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Hi Friend,

I'm thrilled you're here. As promised, below you'll find my Top 10 DevOps Tips for you and your organization. Believe me, these are just the tip of the iceberg. But don't sweat it! I've got you covered. I promise to keep you posted each month on the latest updates in DevOps through my newsletter, Delivering DevOps

Have a question? I'd love to hear it! I'm @editingemily on Twitter.

Keep being you,

Top 10 DevOps Tips

No. 1

Focus on your people. 

The people who focus on tooling in DevOps are selling you a product. DevOps is a philosophy and practices that focuses on people — most importantly engineers.

In order to create a culture in which your engineers will thrive, you must focus on creating a collaborative work environment focused on mutual respect, learning, and engineer empowerment. 

No. 2

Embrace the 3 priorities of DevOps. 

I talk about people, process, and technology when I speak on DevOps. And the priorities go in that order. If you prioritize technology before process, you'll end up automating failure, which is never good. And if you put process or technology before your engineers, you'll lose out on the potential acceleration of highly collaborative and communicative engineers. (Not to mention your trouble acquiring and retaining talent.)

No. 3

Align incentives.

In traditional engineering organizations, the incentives of each team is different. This can cause extreme friction between engineers, eventually evolving into animosity. 

In order to avoid this, DevOps focuses on eliminating silos of responsibility. Rather than measure developers by one criteria and operations engineers by another, unify the team by evaluating the velocity of the entire organization, together. 
Ready for more DevOps? Get the book!

No. 4

Avoid micro-managing.

Micromanagement is one of the quickest ways to undermine the potential of your engineering team.

If you hire talented engineers, your job as a manager is to remove the friction from their day-to-day work. Not to review every single little thing they do. They're talented. Step back and let them do what they do best: engineer solutions.

No. 5

Make iterative progress.

It's easy to get started on a DevOps transformation, see everything you're doing "wrong," and want to make significant changes across your organization.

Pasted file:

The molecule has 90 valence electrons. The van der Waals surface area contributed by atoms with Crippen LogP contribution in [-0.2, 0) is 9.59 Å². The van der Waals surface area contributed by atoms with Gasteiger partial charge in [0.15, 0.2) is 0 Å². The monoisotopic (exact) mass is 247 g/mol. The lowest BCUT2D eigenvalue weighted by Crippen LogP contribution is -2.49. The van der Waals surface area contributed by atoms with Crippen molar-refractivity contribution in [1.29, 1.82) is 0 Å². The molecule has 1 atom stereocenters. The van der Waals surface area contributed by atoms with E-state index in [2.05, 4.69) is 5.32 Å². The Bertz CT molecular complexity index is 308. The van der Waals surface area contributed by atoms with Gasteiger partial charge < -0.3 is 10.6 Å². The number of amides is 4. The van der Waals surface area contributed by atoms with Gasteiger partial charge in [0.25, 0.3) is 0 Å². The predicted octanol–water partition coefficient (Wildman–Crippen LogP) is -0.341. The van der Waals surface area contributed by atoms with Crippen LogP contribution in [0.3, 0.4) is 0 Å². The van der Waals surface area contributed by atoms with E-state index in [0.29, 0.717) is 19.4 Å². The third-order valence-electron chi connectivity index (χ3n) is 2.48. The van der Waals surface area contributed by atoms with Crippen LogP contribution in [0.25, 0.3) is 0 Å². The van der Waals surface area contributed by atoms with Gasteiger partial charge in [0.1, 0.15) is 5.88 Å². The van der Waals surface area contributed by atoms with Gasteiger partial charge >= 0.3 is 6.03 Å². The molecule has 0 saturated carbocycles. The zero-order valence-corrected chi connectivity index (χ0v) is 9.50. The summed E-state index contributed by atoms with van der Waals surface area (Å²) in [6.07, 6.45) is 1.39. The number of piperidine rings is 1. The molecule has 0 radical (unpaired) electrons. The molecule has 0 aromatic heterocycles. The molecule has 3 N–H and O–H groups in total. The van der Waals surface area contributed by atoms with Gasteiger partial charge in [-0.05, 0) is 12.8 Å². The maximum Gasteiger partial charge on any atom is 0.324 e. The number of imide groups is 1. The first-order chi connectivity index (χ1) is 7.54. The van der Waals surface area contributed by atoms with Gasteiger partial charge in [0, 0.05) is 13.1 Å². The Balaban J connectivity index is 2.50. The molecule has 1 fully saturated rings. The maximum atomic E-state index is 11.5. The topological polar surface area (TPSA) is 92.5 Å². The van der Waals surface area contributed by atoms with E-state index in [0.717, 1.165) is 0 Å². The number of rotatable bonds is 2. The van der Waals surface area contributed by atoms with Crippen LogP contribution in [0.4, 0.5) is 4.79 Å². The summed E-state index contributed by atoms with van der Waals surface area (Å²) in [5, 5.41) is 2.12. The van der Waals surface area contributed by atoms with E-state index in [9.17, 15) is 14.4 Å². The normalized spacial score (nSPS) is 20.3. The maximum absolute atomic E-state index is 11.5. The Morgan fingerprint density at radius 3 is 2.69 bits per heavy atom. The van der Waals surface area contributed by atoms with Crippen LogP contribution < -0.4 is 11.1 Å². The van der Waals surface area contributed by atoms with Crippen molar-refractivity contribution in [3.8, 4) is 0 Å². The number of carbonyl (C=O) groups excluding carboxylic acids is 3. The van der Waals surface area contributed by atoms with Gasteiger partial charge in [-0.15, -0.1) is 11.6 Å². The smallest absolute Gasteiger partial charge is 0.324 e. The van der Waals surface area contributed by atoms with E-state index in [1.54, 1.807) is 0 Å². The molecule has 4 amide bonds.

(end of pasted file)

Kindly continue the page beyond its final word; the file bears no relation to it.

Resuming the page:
Don't boil the ocean because you feel behind. If you make too many changes too quickly, you risk alarming your engineers. Instead, be realistic about your current progress and start measuring your team's velocity. Change one thing at a time and evaluate the benefit. 

No. 6

Learn from failure. 

At the center of failing fast is learning from mistakes. Something I like to think of as failing well. For me, the key to failing well is to ensure your team seeks to learn rather than blame when something goes wrong.

It also requires you to control the blast radius when taking risks. In other words, when you experiment, make sure it's in isolation so mistakes don't cascade into massive incidents or outages.

No. 7

DevOps isn't a title. 

Except when it is. DevOps was never intended to be a job title or role. It was a philosophy for all engineers to adopt and embody in their work. There are a few ways of integrating DevOps into your engineering organization's hierarchy. Some companies choose to form a dedicated DevOps team. Others choose to focus on aligning the functional teams that already exist. Finally, some companies solve this challenge by creating cross-functional product teams. 

No. 8

Create resilient systems. 

Unplanned disruptions are part of software. There's simply no way you can predict the millions of ways your system can fail. From the technical point of view, architectural decisions like implementing decoupled microservices and adopting public cloud services can improve resiliency. But the processes you adopt are equally important, especially your incident management plan. Ensure everyone has a clear understanding of monitoring, alerting, on-call rotations, and how the team will respond to incidents.

Want more DevOps? 


Be sure to grab a copy of my book, DevOps for Dummies from Amazon. It includes everything you need to transform your company to a DevOps organization. 

Buy DevOps for Dummies

No. 9

Choose your DevOps tools carefully. 

I deprioritize tooling in DevOps — and rightfully so — but it is still an important aspect. The technologies you choose to utilize will impact your DevOps success. 

Choose tools that align with the style, knowledge, and (sometimes) comfort of your team. There are times where everyone must stretch beyond their comfort zone. But I do recommend taking advantage of the knowledge your team already possesses. Learning, while critical, does take time. 

No. 10

Stay flexible.

DevOps is not a one size fits all solution. Which means you and your team must embrace some flexibility in aligning the principles and practices of DevOps to the specific needs of your team.

Every group of humans is a little bit different. And you'll learn how to adapt DevOps advice to your unique engineering team. The trick is to take everything as a suggestion, experiment, and identify through which changes your team benefits the most.
Ready for more DevOps? Get the book!
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